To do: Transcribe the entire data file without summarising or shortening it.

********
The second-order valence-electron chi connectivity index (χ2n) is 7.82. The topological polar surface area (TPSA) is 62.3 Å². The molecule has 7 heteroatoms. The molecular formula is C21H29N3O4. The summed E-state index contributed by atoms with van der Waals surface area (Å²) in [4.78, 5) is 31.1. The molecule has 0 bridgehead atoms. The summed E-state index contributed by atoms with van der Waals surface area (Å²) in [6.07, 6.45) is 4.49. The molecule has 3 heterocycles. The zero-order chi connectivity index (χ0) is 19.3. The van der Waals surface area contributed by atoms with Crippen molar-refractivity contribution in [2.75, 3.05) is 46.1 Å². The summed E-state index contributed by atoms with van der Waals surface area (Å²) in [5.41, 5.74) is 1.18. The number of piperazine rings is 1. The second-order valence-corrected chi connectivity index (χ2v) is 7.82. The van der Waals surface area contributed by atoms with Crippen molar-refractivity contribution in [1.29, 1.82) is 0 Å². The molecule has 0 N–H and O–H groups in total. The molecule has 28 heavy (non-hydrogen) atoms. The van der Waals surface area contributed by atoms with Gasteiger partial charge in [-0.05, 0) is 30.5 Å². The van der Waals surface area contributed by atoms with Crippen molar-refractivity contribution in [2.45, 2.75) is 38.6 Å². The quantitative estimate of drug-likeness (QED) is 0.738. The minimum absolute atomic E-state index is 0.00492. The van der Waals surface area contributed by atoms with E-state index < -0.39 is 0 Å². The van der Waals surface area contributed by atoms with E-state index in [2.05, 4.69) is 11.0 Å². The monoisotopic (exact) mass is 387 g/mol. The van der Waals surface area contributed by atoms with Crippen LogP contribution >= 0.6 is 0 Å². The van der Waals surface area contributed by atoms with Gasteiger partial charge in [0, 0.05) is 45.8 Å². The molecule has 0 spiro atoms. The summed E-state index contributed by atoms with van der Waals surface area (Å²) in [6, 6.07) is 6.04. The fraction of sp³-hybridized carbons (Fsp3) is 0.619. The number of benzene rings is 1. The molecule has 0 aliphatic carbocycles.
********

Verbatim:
The second-order valence-electron chi connectivity index (χ2n) is 7.82. The topological polar surface area (TPSA) is 62.3 Å². The molecule has 7 heteroatoms. The molecular formula is C21H29N3O4. The summed E-state index contributed by atoms with van der Waals surface area (Å²) in [4.78, 5) is 31.1. The molecule has 0 bridgehead atoms. The summed E-state index contributed by atoms with van der Waals surface area (Å²) in [6.07, 6.45) is 4.49. The molecule has 3 heterocycles. The zero-order chi connectivity index (χ0) is 19.3. The van der Waals surface area contributed by atoms with Crippen molar-refractivity contribution in [2.75, 3.05) is 46.1 Å². The summed E-state index contributed by atoms with van der Waals surface area (Å²) in [5.41, 5.74) is 1.18. The number of piperazine rings is 1. The second-order valence-corrected chi connectivity index (χ2v) is 7.82. The van der Waals surface area contributed by atoms with Crippen molar-refractivity contribution in [1.29, 1.82) is 0 Å². The molecule has 0 N–H and O–H groups in total. The molecule has 28 heavy (non-hydrogen) atoms. The van der Waals surface area contributed by atoms with Gasteiger partial charge in [-0.05, 0) is 30.5 Å². The van der Waals surface area contributed by atoms with Crippen molar-refractivity contribution in [2.45, 2.75) is 38.6 Å². The quantitative estimate of drug-likeness (QED) is 0.738. The minimum absolute atomic E-state index is 0.00492. The van der Waals surface area contributed by atoms with E-state index < -0.39 is 0 Å². The van der Waals surface area contributed by atoms with E-state index in [2.05, 4.69) is 11.0 Å². The monoisotopic (exact) mass is 387 g/mol. The van der Waals surface area contributed by atoms with Crippen LogP contribution >= 0.6 is 0 Å². The van der Waals surface area contributed by atoms with Gasteiger partial charge in [0, 0.05) is 45.8 Å². The molecule has 0 spiro atoms. The summed E-state index contributed by atoms with van der Waals surface area (Å²) in [6, 6.07) is 6.04. The fraction of sp³-hybridized carbons (Fsp3) is 0.619. The number of benzene rings is 1. The molecule has 0 aliphatic carbocycles.